08 August 2012

Hoary Plantain in West Glamorgan

Hoary Plantain (Plantago media) is a familiar species of calcareous grassland in parts of Britain (including the Vale of Glamorgan) but is uncommon as a native species in West Glamorgan and Wales in general . This is odd given the occurrence of very suitable habitat in south Gower. However a small but persistent population occurs in grassland in the Quays, near Briton Ferry, where this plant was photographed today. It was probably introduced there in seed mixture along with the giant form of Lady's Bedstraw (Galium verum), Musk-mallow (Malva moschata) and Fodder Burnet (Poterium sanguisorba Ssp. balearicum) with which it grows. It's easily passed over, but it has an attractive inflorescence (by plantain standards!) which appears purple or pinkish. The  filaments of the stamens are much longer than those of Greater Plantain (Plantago major) and the scape (stem) is not grooved like that of Ribwort Plantain (Plantago lanceolata). Like Ribwort Plantain it's a grassland species and it often grows with it. All the plants in the Quays' population appear to have multiple rosettes of leaves at their base, a feature which has been noted by others. The photograph below shows the distinctive, long (>5mm) filaments.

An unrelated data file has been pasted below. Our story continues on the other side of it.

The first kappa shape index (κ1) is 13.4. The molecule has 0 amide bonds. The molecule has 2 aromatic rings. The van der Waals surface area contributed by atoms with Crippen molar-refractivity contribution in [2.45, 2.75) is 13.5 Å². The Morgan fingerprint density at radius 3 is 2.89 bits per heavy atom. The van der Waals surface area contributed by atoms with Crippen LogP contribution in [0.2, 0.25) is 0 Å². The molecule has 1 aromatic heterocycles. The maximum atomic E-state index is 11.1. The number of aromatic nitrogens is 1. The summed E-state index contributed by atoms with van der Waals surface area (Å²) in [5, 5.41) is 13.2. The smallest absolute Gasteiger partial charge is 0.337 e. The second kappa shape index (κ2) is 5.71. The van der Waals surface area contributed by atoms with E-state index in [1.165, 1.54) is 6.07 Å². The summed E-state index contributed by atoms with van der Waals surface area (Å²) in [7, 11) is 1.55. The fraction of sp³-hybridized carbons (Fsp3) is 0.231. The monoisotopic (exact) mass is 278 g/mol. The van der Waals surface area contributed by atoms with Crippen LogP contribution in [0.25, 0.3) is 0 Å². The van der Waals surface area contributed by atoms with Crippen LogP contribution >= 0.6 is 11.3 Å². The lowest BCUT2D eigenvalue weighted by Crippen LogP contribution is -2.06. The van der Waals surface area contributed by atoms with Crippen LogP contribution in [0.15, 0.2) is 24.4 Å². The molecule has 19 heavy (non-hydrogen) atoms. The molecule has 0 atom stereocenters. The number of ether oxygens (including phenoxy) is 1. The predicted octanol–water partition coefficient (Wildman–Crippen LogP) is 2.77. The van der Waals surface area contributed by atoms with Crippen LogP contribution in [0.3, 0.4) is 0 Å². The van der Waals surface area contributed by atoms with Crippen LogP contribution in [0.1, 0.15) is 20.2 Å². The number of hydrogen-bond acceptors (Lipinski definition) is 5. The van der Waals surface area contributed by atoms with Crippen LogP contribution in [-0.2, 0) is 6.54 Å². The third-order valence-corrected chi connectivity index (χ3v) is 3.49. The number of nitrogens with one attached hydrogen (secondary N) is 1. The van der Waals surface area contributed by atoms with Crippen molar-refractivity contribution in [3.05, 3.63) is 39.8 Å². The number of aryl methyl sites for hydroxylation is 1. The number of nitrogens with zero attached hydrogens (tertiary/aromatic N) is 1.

1 comment:

Anonymous said...

Yes - quite an unusual find here. I have a small colony growing around my wildlife pond in Rhossili, but it never wants to take over like its commoner cousins
Gareth T